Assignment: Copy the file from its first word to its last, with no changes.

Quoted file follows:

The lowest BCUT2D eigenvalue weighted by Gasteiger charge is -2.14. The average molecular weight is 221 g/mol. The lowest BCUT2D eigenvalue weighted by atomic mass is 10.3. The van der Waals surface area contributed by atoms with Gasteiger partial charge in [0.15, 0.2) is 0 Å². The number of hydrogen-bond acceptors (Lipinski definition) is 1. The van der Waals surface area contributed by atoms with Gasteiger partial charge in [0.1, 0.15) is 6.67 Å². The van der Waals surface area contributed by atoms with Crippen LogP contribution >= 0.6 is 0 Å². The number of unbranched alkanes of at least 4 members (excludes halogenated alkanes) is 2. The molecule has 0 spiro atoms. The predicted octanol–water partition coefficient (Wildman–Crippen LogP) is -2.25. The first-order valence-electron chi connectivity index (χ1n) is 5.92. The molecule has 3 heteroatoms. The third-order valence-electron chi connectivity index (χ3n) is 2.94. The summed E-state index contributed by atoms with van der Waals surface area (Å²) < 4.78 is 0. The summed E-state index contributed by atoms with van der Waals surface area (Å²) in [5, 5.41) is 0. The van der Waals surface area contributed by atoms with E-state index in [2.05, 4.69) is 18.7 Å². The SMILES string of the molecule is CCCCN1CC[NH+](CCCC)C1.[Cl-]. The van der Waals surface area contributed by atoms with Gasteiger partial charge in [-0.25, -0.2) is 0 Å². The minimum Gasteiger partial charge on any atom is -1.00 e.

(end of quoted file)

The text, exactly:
The lowest BCUT2D eigenvalue weighted by Gasteiger charge is -2.14. The average molecular weight is 221 g/mol. The lowest BCUT2D eigenvalue weighted by atomic mass is 10.3. The van der Waals surface area contributed by atoms with Gasteiger partial charge in [0.15, 0.2) is 0 Å². The number of hydrogen-bond acceptors (Lipinski definition) is 1. The van der Waals surface area contributed by atoms with Gasteiger partial charge in [0.1, 0.15) is 6.67 Å². The van der Waals surface area contributed by atoms with Crippen LogP contribution >= 0.6 is 0 Å². The number of unbranched alkanes of at least 4 members (excludes halogenated alkanes) is 2. The molecule has 0 spiro atoms. The predicted octanol–water partition coefficient (Wildman–Crippen LogP) is -2.25. The first-order valence-electron chi connectivity index (χ1n) is 5.92. The molecule has 3 heteroatoms. The third-order valence-electron chi connectivity index (χ3n) is 2.94. The summed E-state index contributed by atoms with van der Waals surface area (Å²) < 4.78 is 0. The summed E-state index contributed by atoms with van der Waals surface area (Å²) in [5, 5.41) is 0. The van der Waals surface area contributed by atoms with E-state index in [2.05, 4.69) is 18.7 Å². The SMILES string of the molecule is CCCCN1CC[NH+](CCCC)C1.[Cl-]. The van der Waals surface area contributed by atoms with Gasteiger partial charge in [-0.25, -0.2) is 0 Å². The minimum Gasteiger partial charge on any atom is -1.00 e.